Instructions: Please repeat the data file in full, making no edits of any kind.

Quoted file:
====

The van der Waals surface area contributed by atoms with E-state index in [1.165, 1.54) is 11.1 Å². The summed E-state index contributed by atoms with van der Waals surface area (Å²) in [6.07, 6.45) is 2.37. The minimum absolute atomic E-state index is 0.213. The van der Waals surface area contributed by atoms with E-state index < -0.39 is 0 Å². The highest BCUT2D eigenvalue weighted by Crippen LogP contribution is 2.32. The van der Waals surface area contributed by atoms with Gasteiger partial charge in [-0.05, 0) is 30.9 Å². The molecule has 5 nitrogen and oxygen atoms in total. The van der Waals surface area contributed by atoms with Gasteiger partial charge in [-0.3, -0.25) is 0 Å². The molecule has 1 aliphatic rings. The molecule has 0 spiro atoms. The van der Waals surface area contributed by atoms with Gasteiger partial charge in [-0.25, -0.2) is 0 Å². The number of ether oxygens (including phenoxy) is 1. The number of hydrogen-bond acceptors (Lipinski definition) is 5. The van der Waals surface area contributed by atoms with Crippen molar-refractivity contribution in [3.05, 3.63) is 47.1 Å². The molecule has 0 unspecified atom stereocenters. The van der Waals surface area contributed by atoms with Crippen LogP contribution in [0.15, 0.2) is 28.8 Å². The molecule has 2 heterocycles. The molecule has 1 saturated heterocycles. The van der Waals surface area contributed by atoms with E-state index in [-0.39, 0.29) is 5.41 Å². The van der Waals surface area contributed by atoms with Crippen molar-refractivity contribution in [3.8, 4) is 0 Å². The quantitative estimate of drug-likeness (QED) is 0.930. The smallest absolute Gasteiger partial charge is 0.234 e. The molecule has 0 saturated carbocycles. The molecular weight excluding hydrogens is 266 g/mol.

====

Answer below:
The van der Waals surface area contributed by atoms with E-state index in [1.165, 1.54) is 11.1 Å². The summed E-state index contributed by atoms with van der Waals surface area (Å²) in [6.07, 6.45) is 2.37. The minimum absolute atomic E-state index is 0.213. The van der Waals surface area contributed by atoms with E-state index < -0.39 is 0 Å². The highest BCUT2D eigenvalue weighted by Crippen LogP contribution is 2.32. The van der Waals surface area contributed by atoms with Gasteiger partial charge in [-0.05, 0) is 30.9 Å². The molecule has 5 nitrogen and oxygen atoms in total. The van der Waals surface area contributed by atoms with Gasteiger partial charge in [-0.3, -0.25) is 0 Å². The molecule has 1 aliphatic rings. The molecule has 0 spiro atoms. The van der Waals surface area contributed by atoms with Gasteiger partial charge in [-0.25, -0.2) is 0 Å². The number of ether oxygens (including phenoxy) is 1. The number of hydrogen-bond acceptors (Lipinski definition) is 5. The van der Waals surface area contributed by atoms with Crippen molar-refractivity contribution in [3.05, 3.63) is 47.1 Å². The molecule has 0 unspecified atom stereocenters. The van der Waals surface area contributed by atoms with Crippen LogP contribution in [0.15, 0.2) is 28.8 Å². The molecule has 2 heterocycles. The molecule has 1 saturated heterocycles. The van der Waals surface area contributed by atoms with E-state index in [-0.39, 0.29) is 5.41 Å². The van der Waals surface area contributed by atoms with Crippen molar-refractivity contribution in [3.8, 4) is 0 Å². The quantitative estimate of drug-likeness (QED) is 0.930. The smallest absolute Gasteiger partial charge is 0.234 e. The molecule has 0 saturated carbocycles. The molecular weight excluding hydrogens is 266 g/mol.